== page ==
Restricting Payday Loans Harms Consumers

In the study, “The Case Against New Restrictions on Payday Lending,” Todd J. Zywicki of George Mason University’s Mercatus Center concludes that “Economic theory and empirical evidence strongly suggest that…paternalistic regulations would make consumers worse off, stifle competition, and do little to protect consumers from concerns of over indebtedness and high-cost lending.”

Full results of the study (PDF)
Review all study highlights (PDF)

The study found that:

Payday loans are more attractive than potential alternatives.

  • “Those who use payday loans have limited alternative sources of credit, such as pawn shops, bank overdraft protection, credit card cash advances (where available), and informal lenders. Although expensive, payday loans are less expensive than available alternatives.”

Eliminating payday loans does not eliminate the need for short-term credit.

  • “[F]oreclosing viable options for credit because they are thought to be too expensive does not make the need for credit go away.”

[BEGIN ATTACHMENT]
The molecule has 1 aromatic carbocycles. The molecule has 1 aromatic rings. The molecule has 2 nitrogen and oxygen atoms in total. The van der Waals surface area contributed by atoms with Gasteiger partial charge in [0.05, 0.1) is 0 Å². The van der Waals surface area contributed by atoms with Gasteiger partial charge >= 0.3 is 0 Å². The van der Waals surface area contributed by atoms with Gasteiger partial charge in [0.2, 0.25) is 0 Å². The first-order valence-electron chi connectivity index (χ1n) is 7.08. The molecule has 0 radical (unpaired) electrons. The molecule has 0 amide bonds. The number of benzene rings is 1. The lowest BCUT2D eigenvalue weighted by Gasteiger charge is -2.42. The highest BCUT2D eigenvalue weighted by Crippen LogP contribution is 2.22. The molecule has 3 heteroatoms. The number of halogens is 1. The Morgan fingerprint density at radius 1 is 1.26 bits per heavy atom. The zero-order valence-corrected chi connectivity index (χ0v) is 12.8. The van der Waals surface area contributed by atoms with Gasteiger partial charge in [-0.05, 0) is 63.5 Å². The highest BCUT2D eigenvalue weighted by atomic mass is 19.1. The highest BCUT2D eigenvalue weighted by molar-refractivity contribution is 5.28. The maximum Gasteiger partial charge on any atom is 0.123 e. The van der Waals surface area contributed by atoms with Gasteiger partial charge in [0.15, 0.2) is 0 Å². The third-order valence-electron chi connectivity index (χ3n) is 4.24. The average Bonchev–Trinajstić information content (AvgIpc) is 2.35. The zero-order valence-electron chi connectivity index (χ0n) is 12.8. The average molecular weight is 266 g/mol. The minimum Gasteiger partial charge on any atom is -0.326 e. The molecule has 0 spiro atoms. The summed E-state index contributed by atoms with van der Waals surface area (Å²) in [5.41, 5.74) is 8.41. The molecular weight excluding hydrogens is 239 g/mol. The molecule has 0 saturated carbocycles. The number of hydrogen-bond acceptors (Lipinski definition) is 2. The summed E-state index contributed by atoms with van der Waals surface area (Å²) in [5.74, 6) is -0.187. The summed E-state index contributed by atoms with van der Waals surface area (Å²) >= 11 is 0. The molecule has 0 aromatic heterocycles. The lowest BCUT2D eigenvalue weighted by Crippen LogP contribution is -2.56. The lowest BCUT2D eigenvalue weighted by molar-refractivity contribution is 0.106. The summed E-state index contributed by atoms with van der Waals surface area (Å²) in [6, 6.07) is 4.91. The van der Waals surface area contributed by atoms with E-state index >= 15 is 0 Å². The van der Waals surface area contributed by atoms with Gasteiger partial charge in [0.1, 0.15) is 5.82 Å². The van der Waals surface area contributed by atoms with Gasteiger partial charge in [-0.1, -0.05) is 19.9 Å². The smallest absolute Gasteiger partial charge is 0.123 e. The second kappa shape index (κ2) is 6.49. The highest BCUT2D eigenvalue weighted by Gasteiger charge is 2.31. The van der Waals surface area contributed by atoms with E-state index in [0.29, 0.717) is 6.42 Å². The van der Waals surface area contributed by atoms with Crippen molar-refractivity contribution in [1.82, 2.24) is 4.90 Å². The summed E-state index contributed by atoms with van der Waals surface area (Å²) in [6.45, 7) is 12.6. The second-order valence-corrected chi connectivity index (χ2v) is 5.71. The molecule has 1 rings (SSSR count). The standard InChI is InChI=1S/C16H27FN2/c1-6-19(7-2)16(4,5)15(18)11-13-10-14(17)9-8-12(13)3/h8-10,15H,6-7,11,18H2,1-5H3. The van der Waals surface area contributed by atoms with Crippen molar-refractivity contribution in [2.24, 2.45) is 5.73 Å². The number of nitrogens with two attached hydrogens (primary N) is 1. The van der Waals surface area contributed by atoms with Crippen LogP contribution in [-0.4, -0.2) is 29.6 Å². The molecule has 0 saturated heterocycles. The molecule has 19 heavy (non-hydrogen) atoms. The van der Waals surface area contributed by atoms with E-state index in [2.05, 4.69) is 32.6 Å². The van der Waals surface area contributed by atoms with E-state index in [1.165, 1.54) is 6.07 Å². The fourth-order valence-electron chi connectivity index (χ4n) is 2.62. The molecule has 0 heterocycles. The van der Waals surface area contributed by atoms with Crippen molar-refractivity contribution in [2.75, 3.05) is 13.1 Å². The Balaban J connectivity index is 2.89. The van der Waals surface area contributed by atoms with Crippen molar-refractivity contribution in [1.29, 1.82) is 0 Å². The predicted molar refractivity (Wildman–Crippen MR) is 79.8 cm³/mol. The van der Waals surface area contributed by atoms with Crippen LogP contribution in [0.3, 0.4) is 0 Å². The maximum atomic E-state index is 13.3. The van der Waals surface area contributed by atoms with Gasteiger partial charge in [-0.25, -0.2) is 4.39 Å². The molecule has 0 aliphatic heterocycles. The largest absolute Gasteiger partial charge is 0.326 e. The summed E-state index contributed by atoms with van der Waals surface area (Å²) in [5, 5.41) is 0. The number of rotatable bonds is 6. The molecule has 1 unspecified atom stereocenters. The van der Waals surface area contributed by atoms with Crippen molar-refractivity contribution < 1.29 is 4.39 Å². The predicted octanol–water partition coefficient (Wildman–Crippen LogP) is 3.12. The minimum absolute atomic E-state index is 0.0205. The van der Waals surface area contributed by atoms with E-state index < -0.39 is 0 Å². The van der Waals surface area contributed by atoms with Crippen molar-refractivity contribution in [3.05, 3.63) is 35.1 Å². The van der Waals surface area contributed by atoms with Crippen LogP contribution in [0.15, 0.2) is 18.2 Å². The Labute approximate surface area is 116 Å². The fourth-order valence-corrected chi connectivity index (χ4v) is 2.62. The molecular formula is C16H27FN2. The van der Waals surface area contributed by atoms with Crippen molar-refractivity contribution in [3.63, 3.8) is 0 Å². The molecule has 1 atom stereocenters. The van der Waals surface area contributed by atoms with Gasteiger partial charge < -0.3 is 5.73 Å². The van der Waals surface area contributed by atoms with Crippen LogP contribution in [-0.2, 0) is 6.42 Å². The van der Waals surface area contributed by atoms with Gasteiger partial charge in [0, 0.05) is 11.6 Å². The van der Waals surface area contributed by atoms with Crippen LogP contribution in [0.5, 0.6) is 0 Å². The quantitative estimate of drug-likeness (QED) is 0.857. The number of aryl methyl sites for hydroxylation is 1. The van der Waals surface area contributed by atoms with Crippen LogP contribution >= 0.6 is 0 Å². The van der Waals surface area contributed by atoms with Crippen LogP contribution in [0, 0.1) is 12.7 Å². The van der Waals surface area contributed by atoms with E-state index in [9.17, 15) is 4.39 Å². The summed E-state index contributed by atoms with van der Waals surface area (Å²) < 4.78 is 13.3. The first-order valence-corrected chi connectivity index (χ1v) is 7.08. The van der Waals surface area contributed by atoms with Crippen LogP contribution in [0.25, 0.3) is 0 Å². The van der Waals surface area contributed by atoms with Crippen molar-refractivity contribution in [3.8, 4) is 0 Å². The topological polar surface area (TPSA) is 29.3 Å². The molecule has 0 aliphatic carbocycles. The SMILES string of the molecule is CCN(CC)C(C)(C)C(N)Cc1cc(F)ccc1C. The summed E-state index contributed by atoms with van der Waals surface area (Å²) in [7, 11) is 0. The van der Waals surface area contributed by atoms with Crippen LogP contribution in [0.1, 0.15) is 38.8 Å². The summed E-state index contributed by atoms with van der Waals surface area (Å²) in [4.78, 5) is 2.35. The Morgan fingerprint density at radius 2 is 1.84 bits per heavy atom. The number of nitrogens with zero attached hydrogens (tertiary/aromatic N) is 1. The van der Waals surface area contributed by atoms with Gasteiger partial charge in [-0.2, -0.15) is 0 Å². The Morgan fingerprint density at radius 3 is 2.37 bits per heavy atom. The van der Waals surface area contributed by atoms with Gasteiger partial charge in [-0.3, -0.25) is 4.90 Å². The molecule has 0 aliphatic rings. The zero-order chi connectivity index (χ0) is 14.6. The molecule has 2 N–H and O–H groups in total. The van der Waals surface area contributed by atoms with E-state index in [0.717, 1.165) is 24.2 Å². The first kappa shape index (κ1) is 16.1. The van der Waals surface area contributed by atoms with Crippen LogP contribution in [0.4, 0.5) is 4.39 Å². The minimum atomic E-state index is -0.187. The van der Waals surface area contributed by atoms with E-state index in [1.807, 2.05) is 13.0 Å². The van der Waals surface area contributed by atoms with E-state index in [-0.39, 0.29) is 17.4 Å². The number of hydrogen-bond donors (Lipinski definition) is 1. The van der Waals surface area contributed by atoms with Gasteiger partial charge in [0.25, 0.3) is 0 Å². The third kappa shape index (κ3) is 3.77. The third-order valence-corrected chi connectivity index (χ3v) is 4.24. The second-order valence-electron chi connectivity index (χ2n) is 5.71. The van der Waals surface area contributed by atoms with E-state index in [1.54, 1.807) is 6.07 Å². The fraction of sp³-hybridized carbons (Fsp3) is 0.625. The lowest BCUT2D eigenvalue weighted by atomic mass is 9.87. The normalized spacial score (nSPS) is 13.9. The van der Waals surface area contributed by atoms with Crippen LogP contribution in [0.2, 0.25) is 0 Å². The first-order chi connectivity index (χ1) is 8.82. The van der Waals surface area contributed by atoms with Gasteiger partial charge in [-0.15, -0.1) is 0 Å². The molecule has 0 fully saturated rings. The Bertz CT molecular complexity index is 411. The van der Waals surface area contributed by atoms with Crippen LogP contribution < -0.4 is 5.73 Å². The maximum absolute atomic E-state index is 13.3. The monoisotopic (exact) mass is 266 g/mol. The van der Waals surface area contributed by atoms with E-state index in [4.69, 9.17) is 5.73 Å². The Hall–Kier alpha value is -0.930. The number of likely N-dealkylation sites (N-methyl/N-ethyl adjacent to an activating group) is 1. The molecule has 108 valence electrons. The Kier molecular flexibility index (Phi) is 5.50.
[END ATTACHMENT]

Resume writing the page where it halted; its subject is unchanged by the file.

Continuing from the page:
• “[L]ack of access to payday loans would likely cause [customers] substantial cost and personal difficulty, such as bounced checks, disconnected utilities, or lack of funds for emergencies such as medical expenses or car repairs.”

  • “Deprivation of access to credit could cause substantial economic and personal harm if it forces the consumer to go without the means to meet necessary expenses such as medical care, car repairs, living expenses, rent, or work-related expenses such as transportation or appropriate work clothing.”

The unintended negative consequences of regulation outweigh any positive effect.

  • “[E]fforts by legislators to regulate the terms of small consumer loans (such as by imposing price caps on fees or limitations on repeated use “rollovers”) almost invariably produce negative unintended consequences that vastly exceed any social benefits gained from the legislation.”

  • “Volumes of theory and empirical analysis indicate that further restrictions on payday lending likely would prove counterproductive and harmful to the very people such restrictions would be intended to help.”

  • “[T]he end result of the regulatory scheme may be simply to change the mix or composition of credit held by consumers, but not the overall amount of debt.”

  • “The overall impact of usury regulations is to force lenders and borrowers to change the terms, types, and amounts of consumer credit offered when compared to what they would agree to under a voluntary contract.”

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